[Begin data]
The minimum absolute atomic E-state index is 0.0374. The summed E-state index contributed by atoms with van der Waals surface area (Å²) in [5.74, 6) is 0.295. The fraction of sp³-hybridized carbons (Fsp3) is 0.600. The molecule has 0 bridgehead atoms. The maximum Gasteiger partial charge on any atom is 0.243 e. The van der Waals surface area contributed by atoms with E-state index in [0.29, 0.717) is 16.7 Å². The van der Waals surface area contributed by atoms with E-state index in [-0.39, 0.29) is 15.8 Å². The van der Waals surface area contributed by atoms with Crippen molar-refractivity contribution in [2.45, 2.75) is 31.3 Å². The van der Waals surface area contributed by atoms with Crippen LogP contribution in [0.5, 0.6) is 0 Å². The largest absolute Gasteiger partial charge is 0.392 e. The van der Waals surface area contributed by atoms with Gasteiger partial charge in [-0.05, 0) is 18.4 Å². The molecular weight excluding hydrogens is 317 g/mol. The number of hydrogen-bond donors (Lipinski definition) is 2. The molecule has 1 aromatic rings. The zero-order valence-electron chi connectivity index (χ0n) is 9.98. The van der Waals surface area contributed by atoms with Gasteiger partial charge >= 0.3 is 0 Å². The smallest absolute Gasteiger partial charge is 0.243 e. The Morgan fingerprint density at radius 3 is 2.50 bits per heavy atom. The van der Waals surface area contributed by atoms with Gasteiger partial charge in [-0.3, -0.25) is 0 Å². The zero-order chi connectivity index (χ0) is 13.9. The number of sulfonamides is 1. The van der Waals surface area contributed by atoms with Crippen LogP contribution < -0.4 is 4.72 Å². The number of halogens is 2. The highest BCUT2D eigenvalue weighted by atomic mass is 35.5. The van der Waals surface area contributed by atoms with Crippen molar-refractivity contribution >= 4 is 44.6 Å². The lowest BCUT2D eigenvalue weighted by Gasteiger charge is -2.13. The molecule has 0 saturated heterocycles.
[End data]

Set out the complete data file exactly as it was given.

The minimum absolute atomic E-state index is 0.0374. The summed E-state index contributed by atoms with van der Waals surface area (Å²) in [5.74, 6) is 0.295. The fraction of sp³-hybridized carbons (Fsp3) is 0.600. The molecule has 0 bridgehead atoms. The maximum Gasteiger partial charge on any atom is 0.243 e. The van der Waals surface area contributed by atoms with E-state index in [0.29, 0.717) is 16.7 Å². The van der Waals surface area contributed by atoms with E-state index in [-0.39, 0.29) is 15.8 Å². The van der Waals surface area contributed by atoms with Crippen molar-refractivity contribution in [2.45, 2.75) is 31.3 Å². The van der Waals surface area contributed by atoms with Crippen LogP contribution in [0.5, 0.6) is 0 Å². The largest absolute Gasteiger partial charge is 0.392 e. The van der Waals surface area contributed by atoms with Gasteiger partial charge in [-0.05, 0) is 18.4 Å². The molecular weight excluding hydrogens is 317 g/mol. The number of hydrogen-bond donors (Lipinski definition) is 2. The molecule has 1 aromatic rings. The zero-order valence-electron chi connectivity index (χ0n) is 9.98. The van der Waals surface area contributed by atoms with Gasteiger partial charge >= 0.3 is 0 Å². The smallest absolute Gasteiger partial charge is 0.243 e. The Morgan fingerprint density at radius 3 is 2.50 bits per heavy atom. The van der Waals surface area contributed by atoms with Gasteiger partial charge in [-0.3, -0.25) is 0 Å². The zero-order chi connectivity index (χ0) is 13.9. The number of sulfonamides is 1. The van der Waals surface area contributed by atoms with Crippen LogP contribution < -0.4 is 4.72 Å². The number of halogens is 2. The highest BCUT2D eigenvalue weighted by atomic mass is 35.5. The van der Waals surface area contributed by atoms with Crippen molar-refractivity contribution >= 4 is 44.6 Å². The lowest BCUT2D eigenvalue weighted by Gasteiger charge is -2.13. The molecule has 0 saturated heterocycles.